Inequality and Occupy Wall Street 1: who should you believe, Wente or Carney?

Margaret Wente argues, in her column in the Saturday Globe and Mail,  that “Occupiers are blaming the wrong people“. She states that :”It’s not the greedy Wall Street bankers who destroyed these people’s hopes.”

Rather occupiers should be blaming:

1. themselves for making the wrong choices (schooling choices, marital choices, fertility choices)

2. politicians and unions, and also “social progressive policy makers”, and finally

3. the higher education system for producing people like this with worthless degrees who aspire to become politicians, unionists and social progressive policy makers.

Yet, only three weeks ago the same newspaper reported that the man who has just become the new watch dog over the international banking community, Mark Carney (the current governor of Canada’s central bank), fully supported the Occupiers.

He called the protests “entirely constructive“, and claimed “that the movement is an understandable product of the “increase in inequality’’ – particularly in the United States – that started with globalization and was thrust into sharp relief by the worst downturn since the Great Depression, which hit the less well-educated and blue-collar segments of the population hardest.”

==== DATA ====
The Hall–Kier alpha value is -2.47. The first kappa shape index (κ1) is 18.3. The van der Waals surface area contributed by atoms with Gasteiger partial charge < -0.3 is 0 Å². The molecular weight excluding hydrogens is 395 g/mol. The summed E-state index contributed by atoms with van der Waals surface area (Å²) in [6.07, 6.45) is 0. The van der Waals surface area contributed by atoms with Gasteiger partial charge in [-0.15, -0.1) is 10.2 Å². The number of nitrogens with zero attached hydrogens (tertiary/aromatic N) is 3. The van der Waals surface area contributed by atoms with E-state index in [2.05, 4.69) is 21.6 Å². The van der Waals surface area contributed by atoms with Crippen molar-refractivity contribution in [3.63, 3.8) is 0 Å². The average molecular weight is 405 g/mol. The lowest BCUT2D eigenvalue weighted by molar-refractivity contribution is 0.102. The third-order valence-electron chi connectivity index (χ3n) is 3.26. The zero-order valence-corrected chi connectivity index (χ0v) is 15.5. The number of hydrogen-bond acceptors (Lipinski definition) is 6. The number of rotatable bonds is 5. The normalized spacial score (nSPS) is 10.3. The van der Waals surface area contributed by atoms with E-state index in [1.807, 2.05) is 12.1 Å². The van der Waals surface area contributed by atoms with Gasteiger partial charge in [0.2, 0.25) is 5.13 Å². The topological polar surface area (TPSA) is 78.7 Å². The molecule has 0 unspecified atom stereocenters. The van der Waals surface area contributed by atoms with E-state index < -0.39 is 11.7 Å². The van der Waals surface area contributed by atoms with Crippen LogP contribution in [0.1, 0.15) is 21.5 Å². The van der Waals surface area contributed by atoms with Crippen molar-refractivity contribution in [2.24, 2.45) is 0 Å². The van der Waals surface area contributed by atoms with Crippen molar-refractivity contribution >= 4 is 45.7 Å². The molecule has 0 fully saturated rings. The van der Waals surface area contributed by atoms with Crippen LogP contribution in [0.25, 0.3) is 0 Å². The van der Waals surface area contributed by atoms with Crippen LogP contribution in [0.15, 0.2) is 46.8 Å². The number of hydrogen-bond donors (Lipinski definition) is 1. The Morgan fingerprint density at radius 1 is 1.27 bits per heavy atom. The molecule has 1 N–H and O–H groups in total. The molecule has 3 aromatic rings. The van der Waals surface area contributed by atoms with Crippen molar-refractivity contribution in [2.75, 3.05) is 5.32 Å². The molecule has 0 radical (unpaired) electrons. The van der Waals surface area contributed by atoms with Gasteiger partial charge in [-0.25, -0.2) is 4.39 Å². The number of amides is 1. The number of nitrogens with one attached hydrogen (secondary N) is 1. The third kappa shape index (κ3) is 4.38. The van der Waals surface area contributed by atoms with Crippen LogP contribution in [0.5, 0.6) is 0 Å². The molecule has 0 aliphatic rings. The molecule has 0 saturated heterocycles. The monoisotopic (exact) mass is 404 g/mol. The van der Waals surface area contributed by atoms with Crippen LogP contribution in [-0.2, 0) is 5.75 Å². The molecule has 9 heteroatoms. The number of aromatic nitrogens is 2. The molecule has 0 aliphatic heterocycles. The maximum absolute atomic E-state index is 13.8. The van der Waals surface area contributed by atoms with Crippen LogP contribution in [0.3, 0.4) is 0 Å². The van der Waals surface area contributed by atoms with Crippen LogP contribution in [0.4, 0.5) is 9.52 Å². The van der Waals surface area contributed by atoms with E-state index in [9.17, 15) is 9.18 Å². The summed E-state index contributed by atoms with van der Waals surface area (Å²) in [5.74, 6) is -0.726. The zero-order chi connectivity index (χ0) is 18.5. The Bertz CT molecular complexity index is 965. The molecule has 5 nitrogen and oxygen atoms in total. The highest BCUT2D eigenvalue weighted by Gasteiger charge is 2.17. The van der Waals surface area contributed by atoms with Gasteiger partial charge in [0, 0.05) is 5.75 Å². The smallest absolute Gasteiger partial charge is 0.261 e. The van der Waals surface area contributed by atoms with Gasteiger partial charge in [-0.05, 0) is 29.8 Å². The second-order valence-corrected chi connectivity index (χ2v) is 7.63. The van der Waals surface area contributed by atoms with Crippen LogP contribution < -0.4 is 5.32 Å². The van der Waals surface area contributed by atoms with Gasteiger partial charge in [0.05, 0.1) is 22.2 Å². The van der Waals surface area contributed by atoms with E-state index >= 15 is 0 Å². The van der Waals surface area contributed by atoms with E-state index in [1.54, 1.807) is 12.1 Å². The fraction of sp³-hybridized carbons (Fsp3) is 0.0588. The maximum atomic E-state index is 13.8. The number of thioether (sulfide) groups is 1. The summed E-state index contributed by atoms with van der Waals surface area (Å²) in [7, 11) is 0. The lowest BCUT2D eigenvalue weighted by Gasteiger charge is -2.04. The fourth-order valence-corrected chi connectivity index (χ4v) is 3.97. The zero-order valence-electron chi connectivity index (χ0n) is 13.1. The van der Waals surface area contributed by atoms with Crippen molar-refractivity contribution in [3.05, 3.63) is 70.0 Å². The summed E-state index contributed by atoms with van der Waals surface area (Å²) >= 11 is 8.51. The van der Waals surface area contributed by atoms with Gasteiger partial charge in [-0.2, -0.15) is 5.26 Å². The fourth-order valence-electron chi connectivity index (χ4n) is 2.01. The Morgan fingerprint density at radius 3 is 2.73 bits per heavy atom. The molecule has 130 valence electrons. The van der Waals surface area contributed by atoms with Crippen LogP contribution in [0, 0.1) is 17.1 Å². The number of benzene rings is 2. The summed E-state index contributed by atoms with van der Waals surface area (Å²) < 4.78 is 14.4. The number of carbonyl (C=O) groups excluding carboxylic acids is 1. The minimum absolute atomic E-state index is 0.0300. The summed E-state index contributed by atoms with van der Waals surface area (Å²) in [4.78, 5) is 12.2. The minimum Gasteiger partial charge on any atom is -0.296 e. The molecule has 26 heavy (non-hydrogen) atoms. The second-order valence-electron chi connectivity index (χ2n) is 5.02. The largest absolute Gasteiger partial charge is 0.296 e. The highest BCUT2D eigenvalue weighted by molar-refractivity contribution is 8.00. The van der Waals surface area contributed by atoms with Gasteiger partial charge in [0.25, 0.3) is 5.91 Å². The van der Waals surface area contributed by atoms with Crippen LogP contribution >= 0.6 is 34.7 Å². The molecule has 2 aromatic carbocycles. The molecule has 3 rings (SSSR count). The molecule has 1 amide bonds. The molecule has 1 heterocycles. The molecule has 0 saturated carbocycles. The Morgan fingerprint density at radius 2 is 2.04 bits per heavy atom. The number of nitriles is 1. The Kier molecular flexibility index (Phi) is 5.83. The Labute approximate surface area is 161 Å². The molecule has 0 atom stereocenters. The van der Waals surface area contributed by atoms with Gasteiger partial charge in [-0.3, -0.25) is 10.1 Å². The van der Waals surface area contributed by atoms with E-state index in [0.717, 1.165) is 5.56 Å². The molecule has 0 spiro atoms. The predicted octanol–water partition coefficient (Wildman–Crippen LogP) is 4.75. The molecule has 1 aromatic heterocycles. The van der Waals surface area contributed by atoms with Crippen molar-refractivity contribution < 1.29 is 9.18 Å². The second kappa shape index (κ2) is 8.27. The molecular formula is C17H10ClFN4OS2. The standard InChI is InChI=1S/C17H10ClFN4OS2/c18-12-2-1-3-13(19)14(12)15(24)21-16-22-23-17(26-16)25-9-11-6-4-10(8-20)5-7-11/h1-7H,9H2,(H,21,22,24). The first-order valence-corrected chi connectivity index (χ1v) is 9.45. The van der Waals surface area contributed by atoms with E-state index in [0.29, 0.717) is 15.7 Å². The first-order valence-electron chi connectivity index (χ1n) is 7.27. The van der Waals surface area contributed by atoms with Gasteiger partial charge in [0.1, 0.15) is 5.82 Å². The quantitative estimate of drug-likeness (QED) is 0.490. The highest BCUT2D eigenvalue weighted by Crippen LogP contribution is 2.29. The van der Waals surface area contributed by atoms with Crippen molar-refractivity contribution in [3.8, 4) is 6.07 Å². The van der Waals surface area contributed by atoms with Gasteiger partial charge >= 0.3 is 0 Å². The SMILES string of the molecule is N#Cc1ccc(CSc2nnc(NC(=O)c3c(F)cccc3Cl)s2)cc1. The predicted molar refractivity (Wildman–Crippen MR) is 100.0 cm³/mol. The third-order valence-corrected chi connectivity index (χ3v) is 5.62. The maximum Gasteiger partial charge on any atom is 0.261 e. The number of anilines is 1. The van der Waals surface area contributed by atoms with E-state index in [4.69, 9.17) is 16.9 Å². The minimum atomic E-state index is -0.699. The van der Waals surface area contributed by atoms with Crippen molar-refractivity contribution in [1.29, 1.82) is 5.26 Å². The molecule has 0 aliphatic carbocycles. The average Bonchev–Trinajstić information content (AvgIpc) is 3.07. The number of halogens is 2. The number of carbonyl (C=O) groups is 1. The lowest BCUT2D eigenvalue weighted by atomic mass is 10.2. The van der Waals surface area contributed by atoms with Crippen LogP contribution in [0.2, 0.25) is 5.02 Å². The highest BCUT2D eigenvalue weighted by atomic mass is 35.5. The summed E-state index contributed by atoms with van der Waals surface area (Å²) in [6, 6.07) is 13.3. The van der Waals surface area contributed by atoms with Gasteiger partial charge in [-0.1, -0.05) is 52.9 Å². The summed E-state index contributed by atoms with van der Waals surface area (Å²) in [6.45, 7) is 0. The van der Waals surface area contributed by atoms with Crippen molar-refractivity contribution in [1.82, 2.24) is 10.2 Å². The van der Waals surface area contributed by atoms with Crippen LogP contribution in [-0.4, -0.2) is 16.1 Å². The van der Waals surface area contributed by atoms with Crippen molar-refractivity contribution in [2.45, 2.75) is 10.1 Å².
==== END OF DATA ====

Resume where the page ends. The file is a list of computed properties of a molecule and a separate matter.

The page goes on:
So who should you believe?

Wente’s column clearly hit a chord, generating over 2,000 comments on the Globe web site. Putting aside the fact that there was some sloppy journalism in her research (see this site for example), her claims make one wonder how, during the midst of the worst financial crisis in the post war history of the rich countries, it is acceptable to write in a national newspaper that the victims are to blame.

It may take a sociology degree to understand why—not one of Wente’s preferred fields of study—but the crux of  the matter is that you have to believe that actions should have consequences, you make your bed … now lie in it. Further, you have to believe that the welfare state is complicit in this because, as the grand social insurance program, it dulls the link between choice and consequence.

There is an important implication to this belief: the logic has to apply at both the top and the bottom of the social pecking order. If we accept that the poor merit their failings, then it is also the case that the rich merit their privileges.

My bets are on the central banker, and I’ll explain why in a series of posts in the coming days.


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